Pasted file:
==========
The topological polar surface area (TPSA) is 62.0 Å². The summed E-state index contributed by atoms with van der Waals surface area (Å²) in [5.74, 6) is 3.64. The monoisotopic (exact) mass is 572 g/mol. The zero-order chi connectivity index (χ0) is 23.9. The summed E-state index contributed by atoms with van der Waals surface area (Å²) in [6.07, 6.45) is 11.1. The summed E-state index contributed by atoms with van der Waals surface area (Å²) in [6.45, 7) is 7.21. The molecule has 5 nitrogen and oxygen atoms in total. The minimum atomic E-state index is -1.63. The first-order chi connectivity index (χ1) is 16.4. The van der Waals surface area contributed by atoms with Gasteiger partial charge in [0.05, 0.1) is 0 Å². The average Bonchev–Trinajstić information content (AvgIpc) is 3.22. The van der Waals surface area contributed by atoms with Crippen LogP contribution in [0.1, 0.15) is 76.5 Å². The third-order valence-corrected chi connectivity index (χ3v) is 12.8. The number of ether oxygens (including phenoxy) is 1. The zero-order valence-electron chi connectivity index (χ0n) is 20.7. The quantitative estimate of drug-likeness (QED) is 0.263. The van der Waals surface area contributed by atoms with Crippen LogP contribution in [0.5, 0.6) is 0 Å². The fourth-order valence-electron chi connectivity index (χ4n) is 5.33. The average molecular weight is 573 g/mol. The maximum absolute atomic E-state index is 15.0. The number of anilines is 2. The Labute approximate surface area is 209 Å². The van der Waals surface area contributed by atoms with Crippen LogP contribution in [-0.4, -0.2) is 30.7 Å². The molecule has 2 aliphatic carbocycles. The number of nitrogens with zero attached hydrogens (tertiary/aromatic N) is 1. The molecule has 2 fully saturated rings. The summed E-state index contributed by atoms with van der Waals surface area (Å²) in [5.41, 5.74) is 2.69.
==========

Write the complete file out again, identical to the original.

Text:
The topological polar surface area (TPSA) is 62.0 Å². The summed E-state index contributed by atoms with van der Waals surface area (Å²) in [5.74, 6) is 3.64. The monoisotopic (exact) mass is 572 g/mol. The zero-order chi connectivity index (χ0) is 23.9. The summed E-state index contributed by atoms with van der Waals surface area (Å²) in [6.07, 6.45) is 11.1. The summed E-state index contributed by atoms with van der Waals surface area (Å²) in [6.45, 7) is 7.21. The molecule has 5 nitrogen and oxygen atoms in total. The minimum atomic E-state index is -1.63. The first-order chi connectivity index (χ1) is 16.4. The van der Waals surface area contributed by atoms with Gasteiger partial charge in [0.05, 0.1) is 0 Å². The average Bonchev–Trinajstić information content (AvgIpc) is 3.22. The van der Waals surface area contributed by atoms with Crippen LogP contribution in [0.1, 0.15) is 76.5 Å². The third-order valence-corrected chi connectivity index (χ3v) is 12.8. The number of ether oxygens (including phenoxy) is 1. The zero-order valence-electron chi connectivity index (χ0n) is 20.7. The quantitative estimate of drug-likeness (QED) is 0.263. The van der Waals surface area contributed by atoms with Crippen LogP contribution in [0.5, 0.6) is 0 Å². The fourth-order valence-electron chi connectivity index (χ4n) is 5.33. The average molecular weight is 573 g/mol. The maximum absolute atomic E-state index is 15.0. The number of anilines is 2. The Labute approximate surface area is 209 Å². The van der Waals surface area contributed by atoms with Crippen LogP contribution in [-0.4, -0.2) is 30.7 Å². The molecule has 2 aliphatic carbocycles. The number of nitrogens with zero attached hydrogens (tertiary/aromatic N) is 1. The molecule has 2 fully saturated rings. The summed E-state index contributed by atoms with van der Waals surface area (Å²) in [5.41, 5.74) is 2.69.